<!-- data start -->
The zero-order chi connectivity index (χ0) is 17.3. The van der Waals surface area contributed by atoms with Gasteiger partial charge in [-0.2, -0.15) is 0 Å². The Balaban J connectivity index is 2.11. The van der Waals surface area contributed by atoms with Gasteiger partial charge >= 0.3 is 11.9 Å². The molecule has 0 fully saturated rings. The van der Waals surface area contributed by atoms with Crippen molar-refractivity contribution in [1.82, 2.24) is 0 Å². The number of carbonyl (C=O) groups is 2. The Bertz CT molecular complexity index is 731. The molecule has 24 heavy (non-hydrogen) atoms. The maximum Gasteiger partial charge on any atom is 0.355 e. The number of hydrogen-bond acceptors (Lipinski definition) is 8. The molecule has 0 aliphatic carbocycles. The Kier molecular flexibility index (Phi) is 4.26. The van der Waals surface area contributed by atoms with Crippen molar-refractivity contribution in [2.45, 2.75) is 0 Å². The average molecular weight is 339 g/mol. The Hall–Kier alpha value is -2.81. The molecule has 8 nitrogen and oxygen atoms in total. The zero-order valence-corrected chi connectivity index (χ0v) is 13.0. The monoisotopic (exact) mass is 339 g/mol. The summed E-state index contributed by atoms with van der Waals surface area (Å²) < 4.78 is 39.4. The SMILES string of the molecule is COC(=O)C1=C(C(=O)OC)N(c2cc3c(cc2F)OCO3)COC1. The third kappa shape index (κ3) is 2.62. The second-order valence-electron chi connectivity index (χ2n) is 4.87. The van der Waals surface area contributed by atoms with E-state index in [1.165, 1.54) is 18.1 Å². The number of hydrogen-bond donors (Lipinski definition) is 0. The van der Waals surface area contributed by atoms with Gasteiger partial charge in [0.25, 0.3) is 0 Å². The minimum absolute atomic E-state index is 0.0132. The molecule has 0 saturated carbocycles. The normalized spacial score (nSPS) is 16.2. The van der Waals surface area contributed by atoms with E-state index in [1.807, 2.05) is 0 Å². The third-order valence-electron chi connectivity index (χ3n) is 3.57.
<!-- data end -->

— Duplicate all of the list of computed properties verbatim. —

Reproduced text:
The zero-order chi connectivity index (χ0) is 17.3. The van der Waals surface area contributed by atoms with Gasteiger partial charge in [-0.2, -0.15) is 0 Å². The Balaban J connectivity index is 2.11. The van der Waals surface area contributed by atoms with Gasteiger partial charge >= 0.3 is 11.9 Å². The molecule has 0 fully saturated rings. The van der Waals surface area contributed by atoms with Crippen molar-refractivity contribution in [1.82, 2.24) is 0 Å². The number of carbonyl (C=O) groups is 2. The Bertz CT molecular complexity index is 731. The molecule has 24 heavy (non-hydrogen) atoms. The maximum Gasteiger partial charge on any atom is 0.355 e. The number of hydrogen-bond acceptors (Lipinski definition) is 8. The molecule has 0 aliphatic carbocycles. The Kier molecular flexibility index (Phi) is 4.26. The van der Waals surface area contributed by atoms with Crippen molar-refractivity contribution in [2.45, 2.75) is 0 Å². The average molecular weight is 339 g/mol. The Hall–Kier alpha value is -2.81. The molecule has 8 nitrogen and oxygen atoms in total. The zero-order valence-corrected chi connectivity index (χ0v) is 13.0. The monoisotopic (exact) mass is 339 g/mol. The summed E-state index contributed by atoms with van der Waals surface area (Å²) < 4.78 is 39.4. The SMILES string of the molecule is COC(=O)C1=C(C(=O)OC)N(c2cc3c(cc2F)OCO3)COC1. The third kappa shape index (κ3) is 2.62. The second-order valence-electron chi connectivity index (χ2n) is 4.87. The van der Waals surface area contributed by atoms with E-state index in [1.165, 1.54) is 18.1 Å². The number of hydrogen-bond donors (Lipinski definition) is 0. The van der Waals surface area contributed by atoms with Gasteiger partial charge in [0.25, 0.3) is 0 Å². The minimum absolute atomic E-state index is 0.0132. The molecule has 0 saturated carbocycles. The normalized spacial score (nSPS) is 16.2. The van der Waals surface area contributed by atoms with E-state index in [1.807, 2.05) is 0 Å². The third-order valence-electron chi connectivity index (χ3n) is 3.57.